Alvarez sees a knockout against Triple G
LAS VEGAS — Canelo Alvarez was just Saul Alvarez back then, a red-haired 15-year-old who wanted nothing more than to make some money boxing.
He got his chance on a summer night in 2005 in a suburb of Guadalajara, Mexico, where he grew up. His opponent was another teenager named Abraham Gonzalez, but he could have been anyone.
Alvarez showed some potential by stopping Gonzalez in fourth round. Afterward he collected his first real payday.
“Eighty pesos,” Alvarez recalled this week. “I think it was like $6.”
A dozen years later, the pay has gotten a lot better. On Saturday night Alvarez will make www.recorderonline.com AP PHOTO BY millions as he meets knockout specialist Gennady Golovkin in a middleweight showdown that boxing purists are comparing to some of the division’s great fights of years past .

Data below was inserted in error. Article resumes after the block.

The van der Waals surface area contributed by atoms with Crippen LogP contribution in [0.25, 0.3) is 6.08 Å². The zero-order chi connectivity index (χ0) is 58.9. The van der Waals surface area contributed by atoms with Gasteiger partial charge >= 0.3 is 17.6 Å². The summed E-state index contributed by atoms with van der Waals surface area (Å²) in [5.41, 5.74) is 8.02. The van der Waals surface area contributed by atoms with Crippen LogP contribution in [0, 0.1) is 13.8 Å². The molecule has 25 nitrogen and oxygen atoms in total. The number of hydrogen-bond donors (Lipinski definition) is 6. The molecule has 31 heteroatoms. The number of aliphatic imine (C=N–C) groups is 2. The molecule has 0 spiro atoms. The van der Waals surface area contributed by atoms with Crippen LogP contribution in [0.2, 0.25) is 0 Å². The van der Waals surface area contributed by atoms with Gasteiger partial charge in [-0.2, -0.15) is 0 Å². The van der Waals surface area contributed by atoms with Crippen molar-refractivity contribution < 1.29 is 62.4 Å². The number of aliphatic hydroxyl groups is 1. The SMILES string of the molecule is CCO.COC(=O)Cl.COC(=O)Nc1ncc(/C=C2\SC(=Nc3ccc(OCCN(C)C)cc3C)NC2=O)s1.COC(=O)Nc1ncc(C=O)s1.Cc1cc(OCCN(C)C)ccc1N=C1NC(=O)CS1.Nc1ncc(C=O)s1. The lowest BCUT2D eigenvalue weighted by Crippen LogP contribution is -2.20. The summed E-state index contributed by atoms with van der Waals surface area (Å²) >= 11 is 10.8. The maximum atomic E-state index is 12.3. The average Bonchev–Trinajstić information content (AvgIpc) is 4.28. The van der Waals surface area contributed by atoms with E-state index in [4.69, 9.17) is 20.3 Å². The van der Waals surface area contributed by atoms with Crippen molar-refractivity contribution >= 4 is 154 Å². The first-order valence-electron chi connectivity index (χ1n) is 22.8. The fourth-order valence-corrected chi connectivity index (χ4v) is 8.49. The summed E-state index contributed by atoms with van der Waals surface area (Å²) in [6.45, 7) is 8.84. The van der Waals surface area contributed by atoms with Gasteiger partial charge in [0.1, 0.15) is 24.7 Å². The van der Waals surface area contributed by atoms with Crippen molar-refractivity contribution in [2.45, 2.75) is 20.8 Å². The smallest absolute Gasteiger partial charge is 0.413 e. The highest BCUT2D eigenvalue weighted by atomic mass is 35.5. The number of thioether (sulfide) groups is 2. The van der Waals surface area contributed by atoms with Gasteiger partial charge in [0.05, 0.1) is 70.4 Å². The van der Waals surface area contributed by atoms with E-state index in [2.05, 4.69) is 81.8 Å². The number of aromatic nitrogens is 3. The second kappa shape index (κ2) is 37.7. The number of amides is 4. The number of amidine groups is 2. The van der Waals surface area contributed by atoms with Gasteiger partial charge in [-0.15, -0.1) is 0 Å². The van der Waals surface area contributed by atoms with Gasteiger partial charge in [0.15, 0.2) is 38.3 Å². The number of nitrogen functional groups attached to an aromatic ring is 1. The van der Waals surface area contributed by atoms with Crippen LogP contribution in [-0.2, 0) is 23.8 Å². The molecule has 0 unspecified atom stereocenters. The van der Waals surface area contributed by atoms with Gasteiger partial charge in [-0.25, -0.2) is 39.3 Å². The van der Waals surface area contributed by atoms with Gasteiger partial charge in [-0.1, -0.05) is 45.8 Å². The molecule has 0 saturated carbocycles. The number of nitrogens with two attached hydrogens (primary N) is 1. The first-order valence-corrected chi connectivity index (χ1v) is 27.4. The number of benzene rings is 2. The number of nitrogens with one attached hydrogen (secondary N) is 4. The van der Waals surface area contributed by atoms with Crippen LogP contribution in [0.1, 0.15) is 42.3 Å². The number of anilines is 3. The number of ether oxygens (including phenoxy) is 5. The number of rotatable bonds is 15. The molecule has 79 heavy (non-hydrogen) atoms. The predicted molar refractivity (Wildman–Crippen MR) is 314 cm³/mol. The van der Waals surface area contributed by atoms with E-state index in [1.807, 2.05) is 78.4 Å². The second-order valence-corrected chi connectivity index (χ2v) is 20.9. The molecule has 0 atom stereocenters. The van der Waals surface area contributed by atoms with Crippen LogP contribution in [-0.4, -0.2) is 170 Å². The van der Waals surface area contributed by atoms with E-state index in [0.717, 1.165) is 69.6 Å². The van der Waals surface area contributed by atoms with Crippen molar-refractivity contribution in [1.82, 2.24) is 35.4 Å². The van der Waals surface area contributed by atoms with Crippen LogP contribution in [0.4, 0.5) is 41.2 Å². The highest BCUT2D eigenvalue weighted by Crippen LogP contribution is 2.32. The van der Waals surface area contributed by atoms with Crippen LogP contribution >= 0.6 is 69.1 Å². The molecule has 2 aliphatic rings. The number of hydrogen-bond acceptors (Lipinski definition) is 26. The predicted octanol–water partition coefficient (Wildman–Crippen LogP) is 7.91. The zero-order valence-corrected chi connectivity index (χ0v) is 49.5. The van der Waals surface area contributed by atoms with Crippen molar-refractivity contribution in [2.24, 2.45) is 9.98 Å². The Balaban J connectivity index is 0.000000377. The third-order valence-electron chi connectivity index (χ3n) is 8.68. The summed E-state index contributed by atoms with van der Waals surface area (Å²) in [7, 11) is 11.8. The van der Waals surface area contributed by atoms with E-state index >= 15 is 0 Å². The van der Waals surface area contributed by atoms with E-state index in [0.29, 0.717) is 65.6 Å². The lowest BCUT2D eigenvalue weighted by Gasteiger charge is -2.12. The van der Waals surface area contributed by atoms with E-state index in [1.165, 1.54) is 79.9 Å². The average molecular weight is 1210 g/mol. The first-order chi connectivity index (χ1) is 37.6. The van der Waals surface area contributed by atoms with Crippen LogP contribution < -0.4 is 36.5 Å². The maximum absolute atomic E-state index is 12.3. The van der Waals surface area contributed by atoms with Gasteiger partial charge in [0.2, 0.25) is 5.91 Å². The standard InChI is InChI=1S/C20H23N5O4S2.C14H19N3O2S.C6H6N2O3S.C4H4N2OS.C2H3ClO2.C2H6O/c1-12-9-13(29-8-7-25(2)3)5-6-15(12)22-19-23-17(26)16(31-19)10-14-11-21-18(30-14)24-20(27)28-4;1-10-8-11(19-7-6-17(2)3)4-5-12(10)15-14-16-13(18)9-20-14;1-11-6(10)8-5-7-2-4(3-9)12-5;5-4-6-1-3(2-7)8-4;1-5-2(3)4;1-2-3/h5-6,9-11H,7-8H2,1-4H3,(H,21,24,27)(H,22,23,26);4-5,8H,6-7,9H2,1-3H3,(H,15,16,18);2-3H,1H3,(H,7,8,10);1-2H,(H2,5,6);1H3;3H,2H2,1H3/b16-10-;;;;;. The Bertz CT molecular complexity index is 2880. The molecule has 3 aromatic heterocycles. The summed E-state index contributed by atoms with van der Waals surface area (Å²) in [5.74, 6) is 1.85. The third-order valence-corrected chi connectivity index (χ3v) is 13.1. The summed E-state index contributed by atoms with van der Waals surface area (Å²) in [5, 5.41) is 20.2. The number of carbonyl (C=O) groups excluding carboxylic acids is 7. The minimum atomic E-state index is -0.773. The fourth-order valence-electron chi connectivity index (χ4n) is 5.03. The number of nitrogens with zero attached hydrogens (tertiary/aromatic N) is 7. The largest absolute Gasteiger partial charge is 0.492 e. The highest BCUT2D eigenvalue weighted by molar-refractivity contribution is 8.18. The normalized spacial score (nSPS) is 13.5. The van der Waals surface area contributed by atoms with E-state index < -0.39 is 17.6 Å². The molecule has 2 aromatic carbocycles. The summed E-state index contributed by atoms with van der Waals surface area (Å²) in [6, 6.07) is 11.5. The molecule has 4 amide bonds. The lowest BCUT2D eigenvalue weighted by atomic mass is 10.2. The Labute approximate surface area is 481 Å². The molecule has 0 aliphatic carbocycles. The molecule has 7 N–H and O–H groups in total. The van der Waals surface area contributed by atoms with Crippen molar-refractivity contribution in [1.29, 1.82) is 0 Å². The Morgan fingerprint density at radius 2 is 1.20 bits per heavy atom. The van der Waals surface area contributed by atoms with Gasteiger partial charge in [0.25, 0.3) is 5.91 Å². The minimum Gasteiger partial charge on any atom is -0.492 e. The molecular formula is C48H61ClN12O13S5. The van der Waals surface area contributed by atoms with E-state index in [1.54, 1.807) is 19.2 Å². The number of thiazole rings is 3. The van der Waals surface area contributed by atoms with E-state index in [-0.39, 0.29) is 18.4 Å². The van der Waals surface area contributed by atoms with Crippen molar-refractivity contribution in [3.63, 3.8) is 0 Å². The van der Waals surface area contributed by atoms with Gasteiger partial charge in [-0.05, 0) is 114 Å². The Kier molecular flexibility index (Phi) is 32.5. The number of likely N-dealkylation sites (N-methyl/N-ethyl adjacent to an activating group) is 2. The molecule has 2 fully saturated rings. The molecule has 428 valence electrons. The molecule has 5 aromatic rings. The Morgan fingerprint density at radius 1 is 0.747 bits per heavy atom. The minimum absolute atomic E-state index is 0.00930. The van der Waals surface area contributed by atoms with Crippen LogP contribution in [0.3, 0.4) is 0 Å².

Some 40 million of his countrymen are expected to be watching on television as the fighter who is arguably Mexico’s biggest sports hero takes on the fearsome Golovkin in a fight that could define the career of both fighters. The fight will be televised on HBO pay-per-view in the U.S.
“This is for my country and my people,” Alvarez said. “Simply put, the people wanted this fight.”
It won’t be a fight for the faint of heart. Golovkin had a 23-fight knockout streak before going the distance in his PAGE 1B last fight, while Alvarez is a masterful counterpuncher who is not afraid to mix it up.
Between them they have only one loss in 88 fights. Alvarez suffered it in 2013 against Floyd Mayweather Jr. in a fight he admitted he took too early in his career.
By contrast, he may have waited until just the right time to fight Golovkin. Alvarez and his promoter, Oscar De La Hoya, were widely criticized for avoiding Golovkin for the last two years, but now Alvarez has grown into a fullfledged middleweight and both fighters seem to be in their prime.
Canelo Alvarez attends a news conference Wednesday in Las Vegas.